Friday math movie: The Studio School

By Murray Bourne, 06 Jan 2012

Full video name: Geoff Mulgan: A short intro to the Studio School

I totally agree with this one. Studio Schools was developed by the same people who gave us the Open University concept. They asked a simple question - what would make teenagers fight to get into a school, rather than fight to get out?

It's fairly close to the apprenticeship model. I've always felt it's a shame that model disappeared.

The Studio School is not perfect, of course - but I'm not sure that any school system is perfect for everyone. The concept is certainly worth investigating, since it involves students in potentially more meaningful learning experiences than what happens in many conventional schools.

See the 3 Comments below.

3 Comments on “Friday math movie: The Studio School”

  1. Dinotles says:

    Well... Remember they have well documented data that this method works, so at least norway has already implemented this as test-projects in public schools. And apparently it looks very promising.

    Especially with theory-heavy subjects like math...I remember never understanding what algebra or trigonometry was for... But it is fairl. Easy concepts if teachers somehow connect it to the real world...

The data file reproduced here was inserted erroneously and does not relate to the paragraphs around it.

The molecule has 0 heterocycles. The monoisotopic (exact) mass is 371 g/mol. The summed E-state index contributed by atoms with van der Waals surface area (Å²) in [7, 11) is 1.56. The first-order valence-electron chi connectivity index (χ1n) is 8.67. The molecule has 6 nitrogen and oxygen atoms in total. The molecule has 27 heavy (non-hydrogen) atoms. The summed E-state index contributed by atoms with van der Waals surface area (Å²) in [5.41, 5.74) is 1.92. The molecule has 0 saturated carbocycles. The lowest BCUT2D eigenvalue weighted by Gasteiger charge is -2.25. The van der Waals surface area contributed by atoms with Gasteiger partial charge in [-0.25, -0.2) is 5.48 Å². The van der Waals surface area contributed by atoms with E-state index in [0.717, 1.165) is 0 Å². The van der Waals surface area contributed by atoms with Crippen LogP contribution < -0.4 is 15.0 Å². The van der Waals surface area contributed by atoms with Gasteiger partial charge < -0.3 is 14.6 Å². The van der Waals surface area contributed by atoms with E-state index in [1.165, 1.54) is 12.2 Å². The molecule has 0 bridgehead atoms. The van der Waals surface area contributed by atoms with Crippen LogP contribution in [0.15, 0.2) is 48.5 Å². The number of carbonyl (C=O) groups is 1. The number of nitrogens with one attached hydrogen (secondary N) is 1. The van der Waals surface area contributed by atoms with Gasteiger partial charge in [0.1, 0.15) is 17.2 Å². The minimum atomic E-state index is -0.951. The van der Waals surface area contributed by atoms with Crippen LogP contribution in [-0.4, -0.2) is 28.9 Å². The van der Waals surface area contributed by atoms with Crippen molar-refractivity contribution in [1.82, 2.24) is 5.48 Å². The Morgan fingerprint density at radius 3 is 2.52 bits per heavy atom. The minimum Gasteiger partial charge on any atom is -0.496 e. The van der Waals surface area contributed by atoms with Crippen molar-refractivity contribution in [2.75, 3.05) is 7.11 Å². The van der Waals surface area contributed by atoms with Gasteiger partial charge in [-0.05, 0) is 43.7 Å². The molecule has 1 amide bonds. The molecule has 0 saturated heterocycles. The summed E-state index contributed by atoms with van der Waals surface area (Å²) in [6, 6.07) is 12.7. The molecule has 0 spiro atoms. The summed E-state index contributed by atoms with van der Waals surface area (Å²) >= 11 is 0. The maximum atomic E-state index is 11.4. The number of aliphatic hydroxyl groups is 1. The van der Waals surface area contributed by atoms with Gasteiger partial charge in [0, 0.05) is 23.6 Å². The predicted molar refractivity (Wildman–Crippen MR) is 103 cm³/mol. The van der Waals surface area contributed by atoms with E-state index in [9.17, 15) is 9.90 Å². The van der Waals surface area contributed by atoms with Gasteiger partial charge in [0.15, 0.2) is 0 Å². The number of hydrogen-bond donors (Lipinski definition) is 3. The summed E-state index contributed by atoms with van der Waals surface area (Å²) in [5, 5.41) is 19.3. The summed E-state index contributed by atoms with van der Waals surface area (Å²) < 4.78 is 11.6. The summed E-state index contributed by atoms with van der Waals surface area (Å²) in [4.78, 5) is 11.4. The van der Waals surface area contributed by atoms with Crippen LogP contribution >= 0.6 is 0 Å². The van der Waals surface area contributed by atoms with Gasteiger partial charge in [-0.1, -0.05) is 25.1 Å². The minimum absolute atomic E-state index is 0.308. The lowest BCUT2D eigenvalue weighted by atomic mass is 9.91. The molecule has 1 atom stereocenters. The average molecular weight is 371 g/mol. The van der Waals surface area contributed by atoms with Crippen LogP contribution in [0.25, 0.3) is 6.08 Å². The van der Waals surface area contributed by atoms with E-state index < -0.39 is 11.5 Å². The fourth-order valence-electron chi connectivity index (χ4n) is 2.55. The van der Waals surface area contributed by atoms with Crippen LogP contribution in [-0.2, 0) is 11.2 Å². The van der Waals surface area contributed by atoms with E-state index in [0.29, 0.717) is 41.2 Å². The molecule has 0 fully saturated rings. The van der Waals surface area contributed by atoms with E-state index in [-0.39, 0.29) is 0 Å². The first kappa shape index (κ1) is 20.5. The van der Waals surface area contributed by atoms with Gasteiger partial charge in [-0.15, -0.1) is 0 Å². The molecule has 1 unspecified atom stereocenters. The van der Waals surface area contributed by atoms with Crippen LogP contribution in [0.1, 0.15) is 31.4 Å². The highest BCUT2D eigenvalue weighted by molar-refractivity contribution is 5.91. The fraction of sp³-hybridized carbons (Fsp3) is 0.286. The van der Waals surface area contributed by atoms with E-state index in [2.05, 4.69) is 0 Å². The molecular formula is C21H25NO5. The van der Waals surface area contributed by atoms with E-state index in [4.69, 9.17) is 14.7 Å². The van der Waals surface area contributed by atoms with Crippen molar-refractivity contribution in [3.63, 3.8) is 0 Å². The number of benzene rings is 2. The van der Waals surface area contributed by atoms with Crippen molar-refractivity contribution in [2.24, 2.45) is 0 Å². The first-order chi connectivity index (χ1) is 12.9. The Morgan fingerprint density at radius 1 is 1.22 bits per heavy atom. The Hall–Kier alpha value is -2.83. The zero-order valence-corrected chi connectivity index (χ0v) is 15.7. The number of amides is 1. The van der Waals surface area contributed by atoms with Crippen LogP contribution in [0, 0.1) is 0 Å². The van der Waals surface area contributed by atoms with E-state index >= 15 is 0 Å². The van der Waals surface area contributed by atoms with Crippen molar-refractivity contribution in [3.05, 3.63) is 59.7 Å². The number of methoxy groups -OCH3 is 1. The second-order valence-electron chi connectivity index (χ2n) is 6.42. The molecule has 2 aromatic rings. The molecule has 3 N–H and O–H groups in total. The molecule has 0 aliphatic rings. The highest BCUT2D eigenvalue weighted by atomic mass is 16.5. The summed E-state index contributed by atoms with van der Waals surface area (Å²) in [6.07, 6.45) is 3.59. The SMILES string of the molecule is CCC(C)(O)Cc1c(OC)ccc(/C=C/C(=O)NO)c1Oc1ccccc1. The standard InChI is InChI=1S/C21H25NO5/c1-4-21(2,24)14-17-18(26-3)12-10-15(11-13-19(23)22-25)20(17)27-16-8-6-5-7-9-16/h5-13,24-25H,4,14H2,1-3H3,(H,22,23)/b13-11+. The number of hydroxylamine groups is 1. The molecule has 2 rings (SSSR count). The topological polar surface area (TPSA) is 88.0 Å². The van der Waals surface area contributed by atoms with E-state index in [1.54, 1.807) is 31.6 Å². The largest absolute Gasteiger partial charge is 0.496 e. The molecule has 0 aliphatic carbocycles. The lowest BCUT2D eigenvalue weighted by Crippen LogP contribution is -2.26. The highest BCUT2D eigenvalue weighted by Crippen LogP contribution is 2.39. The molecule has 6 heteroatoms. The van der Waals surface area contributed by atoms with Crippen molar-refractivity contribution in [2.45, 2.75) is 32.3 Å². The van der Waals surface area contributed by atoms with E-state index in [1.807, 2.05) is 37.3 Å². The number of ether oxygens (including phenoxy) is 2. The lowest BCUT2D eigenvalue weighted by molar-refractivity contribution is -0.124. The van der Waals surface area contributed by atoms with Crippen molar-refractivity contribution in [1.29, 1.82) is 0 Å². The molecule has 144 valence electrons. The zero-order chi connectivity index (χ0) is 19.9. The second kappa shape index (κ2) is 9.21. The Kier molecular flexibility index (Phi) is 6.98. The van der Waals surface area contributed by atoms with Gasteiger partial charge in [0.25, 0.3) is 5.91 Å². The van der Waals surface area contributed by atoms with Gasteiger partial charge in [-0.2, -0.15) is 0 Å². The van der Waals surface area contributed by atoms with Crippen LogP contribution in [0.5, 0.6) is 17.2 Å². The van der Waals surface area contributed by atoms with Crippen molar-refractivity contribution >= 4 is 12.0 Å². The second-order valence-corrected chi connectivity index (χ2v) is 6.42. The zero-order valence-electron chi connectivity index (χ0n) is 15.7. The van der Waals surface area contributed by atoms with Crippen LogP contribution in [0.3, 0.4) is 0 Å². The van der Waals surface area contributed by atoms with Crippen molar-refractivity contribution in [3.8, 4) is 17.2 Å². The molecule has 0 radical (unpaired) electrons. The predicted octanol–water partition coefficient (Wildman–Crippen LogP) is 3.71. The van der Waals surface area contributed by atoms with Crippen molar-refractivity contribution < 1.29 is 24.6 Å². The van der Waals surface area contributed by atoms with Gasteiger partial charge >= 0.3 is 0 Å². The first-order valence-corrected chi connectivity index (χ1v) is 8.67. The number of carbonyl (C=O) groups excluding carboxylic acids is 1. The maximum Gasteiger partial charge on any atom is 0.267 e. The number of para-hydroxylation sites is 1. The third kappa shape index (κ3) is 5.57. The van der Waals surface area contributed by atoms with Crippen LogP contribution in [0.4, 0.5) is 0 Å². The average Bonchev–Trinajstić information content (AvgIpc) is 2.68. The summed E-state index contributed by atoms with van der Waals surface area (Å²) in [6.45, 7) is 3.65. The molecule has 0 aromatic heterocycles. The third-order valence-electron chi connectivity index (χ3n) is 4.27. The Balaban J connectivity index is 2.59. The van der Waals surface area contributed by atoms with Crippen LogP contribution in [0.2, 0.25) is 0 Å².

2. Murray says:

    @Dinotles: Yes, it's really important that students see the point in what they are doing. Learning algebra for its own sake is not for everybody!

  3. Murray says:

    @Dinotles: Yes, it's really important that students see the point in what they are doing. Learning algebra for its own sake is not for everybody!

Leave a comment


Comment Preview

HTML: You can use simple tags like <b>, <a href="...">, etc.

To enter math, you can can either:

  1. Use simple calculator-like input in the following format (surround your math in backticks, or qq on tablet or phone):
    `a^2 = sqrt(b^2 + c^2)`
    (See more on ASCIIMath syntax); or
  2. Use simple LaTeX in the following format. Surround your math with \( and \).
    \( \int g dx = \sqrt{\frac{a}{b}} \)
    (This is standard simple LaTeX.)

NOTE: You can't mix both types of math entry in your comment.

Search IntMath, blog and Forum